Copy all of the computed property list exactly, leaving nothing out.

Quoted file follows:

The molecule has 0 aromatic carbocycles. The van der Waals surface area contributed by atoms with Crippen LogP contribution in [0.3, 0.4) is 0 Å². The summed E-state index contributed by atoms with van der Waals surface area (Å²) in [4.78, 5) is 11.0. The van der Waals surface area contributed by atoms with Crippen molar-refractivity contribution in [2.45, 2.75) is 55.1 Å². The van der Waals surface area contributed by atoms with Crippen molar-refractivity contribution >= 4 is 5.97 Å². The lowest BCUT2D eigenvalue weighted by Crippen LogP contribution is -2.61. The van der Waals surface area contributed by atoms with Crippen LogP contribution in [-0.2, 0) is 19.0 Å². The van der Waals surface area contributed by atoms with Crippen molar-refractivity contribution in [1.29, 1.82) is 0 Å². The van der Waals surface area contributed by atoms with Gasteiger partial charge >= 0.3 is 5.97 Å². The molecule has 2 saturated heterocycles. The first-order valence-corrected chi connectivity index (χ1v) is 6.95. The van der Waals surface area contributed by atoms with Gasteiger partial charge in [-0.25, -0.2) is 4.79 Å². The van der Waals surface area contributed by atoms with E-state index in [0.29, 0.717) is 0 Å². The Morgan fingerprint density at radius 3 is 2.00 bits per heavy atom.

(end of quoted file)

The molecule has 0 aromatic carbocycles. The van der Waals surface area contributed by atoms with Crippen LogP contribution in [0.3, 0.4) is 0 Å². The summed E-state index contributed by atoms with van der Waals surface area (Å²) in [4.78, 5) is 11.0. The van der Waals surface area contributed by atoms with Crippen molar-refractivity contribution in [2.45, 2.75) is 55.1 Å². The van der Waals surface area contributed by atoms with Crippen molar-refractivity contribution >= 4 is 5.97 Å². The lowest BCUT2D eigenvalue weighted by Crippen LogP contribution is -2.61. The van der Waals surface area contributed by atoms with Crippen LogP contribution in [-0.2, 0) is 19.0 Å². The van der Waals surface area contributed by atoms with Crippen molar-refractivity contribution in [1.29, 1.82) is 0 Å². The van der Waals surface area contributed by atoms with Gasteiger partial charge >= 0.3 is 5.97 Å². The molecule has 2 saturated heterocycles. The first-order valence-corrected chi connectivity index (χ1v) is 6.95. The van der Waals surface area contributed by atoms with Gasteiger partial charge in [-0.25, -0.2) is 4.79 Å². The van der Waals surface area contributed by atoms with E-state index in [0.29, 0.717) is 0 Å². The Morgan fingerprint density at radius 3 is 2.00 bits per heavy atom.